The small community of McLeese Lake is a family vacation spot along the Cariboo Highway in the beautiful interior of British Columbia, between Williams Lake and Quesnel.

The route from Williams Lake to Quesnel follows the Fraser River, passing points of interest including McLeese Lake, First Nations attractions at Soda Creek, and the trip across the Fraser River via the Marguerite Ferry.

Formerly called Mud Lake, McLeese Lake is named in honour of Robert McLeese, a resident of Soda Creek from 1863 until his death in the 1880s. Robert McLeese was a hotel keeper, store owner, postmaster of Soda Creek for 25 years, owner of a sternwheel river boat, and member of the Legislative Assembly.

The tiny settlement of Soda Creek, located 10 kilometres south of McLeese Lake, is the head of the upper Fraser Canyon, and the beginning of 650 km of navigable river waters to the north. Sternwheelers were transported by road for assembly and launch at Soda Creek, which became the Gold Rush transfer point and terminus for sternwheelers transporting miners north to Quesnel and Barkerville until the railway pushed through in 1920. Soda Creek’s name originates from the carbonate of lime creek bed that bubble like soda water.

McLeese Lake offers gas stations, a cafe, post officer, general store, pub, and a private campground and motel located on the shoreline of McLeese Lake.

Population: 300

Location: McLeese Lake is located on the Cariboo Highway 97, between Quesnel to the north and Williams Lake, 27 miles (44 km) to the south.

Fishing: The Cariboo-Chilcotin region boasts a plethora of lakes and rivers, inviting exploration, outdoor adventure and fishing. Fish for rainbow trout and kokanee on McLeese Lake, or for rainbow and char on Quesnel Lake, east of McLeese Lake. Quesnel Lake is the largest Lake in the Cariboo, with the North Arm extending 77 kilometres and the East Arm reaching out 100 kilometres. Fish for 10-16 pound rainbow trout, lake trout up to 30 or 40 pounds, as well as dolly varden or kokanee. If you insist on having an entire lake to yourself, take a floatplane to one of the remote lakes in the Chilcotins.

Horsefly Lake Provincial Park incorporates the large, deep Horsefly Lake and a number of smaller lakes that provide excellent fly-fishing. Hiking trails skirt the lake and facilities include campsites, a picnic/day-use area, and a boat launch. Horsefly Lake Provincial Park is located due east of McLeese Lake accessed on a well-maintained gravel road.

Winter: Winter activities at include outdoor skating and hockey. Cross-country skiing, snowmobiling, tobogganing, and dogsledding are other popular winter activities. Wide open wilderness and frozen lakes invite snowmobilers to the Cariboo during winter to participate in snowmobile races, or to venture out for the pure adventure of it. Cross-country skiers can also head for the 30 kilometres of well-maintained trails at the Bull Mountain Trails, 20 km north of Williams Lake. Downhill skiers and snowboarders can travel to Mt. Timothy Ski Area east of the Cariboo Highway south of Williams Lake, or to Troll Mountain Ski Resort located east of Quesnel.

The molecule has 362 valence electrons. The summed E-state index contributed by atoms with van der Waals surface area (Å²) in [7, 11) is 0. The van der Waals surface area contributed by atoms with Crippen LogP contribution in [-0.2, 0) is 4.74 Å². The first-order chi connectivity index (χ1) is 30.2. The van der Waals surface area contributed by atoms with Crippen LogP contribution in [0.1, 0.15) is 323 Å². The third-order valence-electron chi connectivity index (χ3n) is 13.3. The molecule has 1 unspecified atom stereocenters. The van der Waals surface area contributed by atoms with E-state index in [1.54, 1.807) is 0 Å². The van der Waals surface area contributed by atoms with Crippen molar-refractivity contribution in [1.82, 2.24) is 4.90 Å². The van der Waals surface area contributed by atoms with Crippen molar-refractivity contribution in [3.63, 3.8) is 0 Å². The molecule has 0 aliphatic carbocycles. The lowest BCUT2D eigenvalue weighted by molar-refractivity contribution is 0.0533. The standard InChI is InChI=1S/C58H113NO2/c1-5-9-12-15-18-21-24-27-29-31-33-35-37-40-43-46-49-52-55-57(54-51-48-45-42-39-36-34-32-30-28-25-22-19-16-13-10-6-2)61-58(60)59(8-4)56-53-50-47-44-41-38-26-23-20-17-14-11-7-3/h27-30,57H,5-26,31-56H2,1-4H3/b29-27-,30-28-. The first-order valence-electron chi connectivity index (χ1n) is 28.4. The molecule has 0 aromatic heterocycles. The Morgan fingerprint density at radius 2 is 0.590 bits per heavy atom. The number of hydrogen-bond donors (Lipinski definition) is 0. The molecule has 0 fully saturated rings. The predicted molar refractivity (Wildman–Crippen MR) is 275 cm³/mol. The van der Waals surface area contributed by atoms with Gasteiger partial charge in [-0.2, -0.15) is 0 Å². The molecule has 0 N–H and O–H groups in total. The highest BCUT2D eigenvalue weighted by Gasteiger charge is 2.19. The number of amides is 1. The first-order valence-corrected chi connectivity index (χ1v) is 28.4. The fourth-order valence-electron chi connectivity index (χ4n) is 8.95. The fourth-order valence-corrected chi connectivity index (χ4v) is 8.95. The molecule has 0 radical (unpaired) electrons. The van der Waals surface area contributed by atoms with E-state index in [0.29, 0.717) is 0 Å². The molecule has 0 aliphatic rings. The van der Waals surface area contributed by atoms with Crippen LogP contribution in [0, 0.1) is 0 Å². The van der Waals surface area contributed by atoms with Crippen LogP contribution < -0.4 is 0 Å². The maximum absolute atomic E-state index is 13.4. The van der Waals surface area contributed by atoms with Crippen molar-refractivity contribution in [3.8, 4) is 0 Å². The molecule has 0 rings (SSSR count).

Hiking and Biking: Logging roads criss-cross the region providing access to scenic vistas, remote wildlife habitat and productive fishing holes.

Paddling: Novice kayakers can try the Lower Horsefly River to Quesnel Lake. The more experienced are in for a real adventure, on the Quesnel River from Likely to Quesnel Forks, and the Cariboo River, putting in at Quesnel Forks. There is no limit to the opportunities for canoeing in the area. You need look no further than Williams Lake itself, or the Chimney Lake Chain, Blue Lake, and McLeese Lake. Check with the Cariboo-Chilcotin Voyageurs Paddling Club for details on lake, river and canoe camping. Even in the hearts of our cities, you’re never far from the wilderness.

Wildlife abounds in the area; Mammals include bears, moose, mule deer, martins, beavers, wolves, foxes, and coyotes, and birdlife includes Sandhill cranes, osprey, Great Horned owls, woodpeckers and hummingbirds. Waterfowl species are numerous, including loons and Canada geese. Spawning Kokanee can be viewed at Sheridan Creek at the northeast end of McLeese Lake. The Kokanee spawn from September to early October, and can be observed where Cariboo Highway 97 crosses Sheridan Creek.

Located south of McLeese Lake is Williams Lake, set in the heart of the Frontier, amid lakes and rolling ranchland. Williams Lake has been the focal point and service centre for the ranches of the Cariboo and Chilcotin regions since the turn of the century. Williams Lake is renowned for the annual Williams Lake Stampede.

Due east of McLeese Lake is Tyee Lake, a locally renowned trophy lake surrounded by ranches, crown forest, lakes, rivers and ponds. Peace and tranquility prevail at Tyee Lake, a fabulous destination for outdoor adventure.

North of Tyee Lake on the Cariboo Highway is the picturesque community of Quesnel, the Gold Panning Capital of the World, located in a quiet valley surrounded by beautiful green mountains and lush forests.

Circle Tours: The Inside Passage Tour, the Native Heritage Tour, and the Circle Tour of Northern BC all incorporate the Cariboo Highway 97 for the journey between Prince George and Vancouver.
Circle Tours in British Columbia.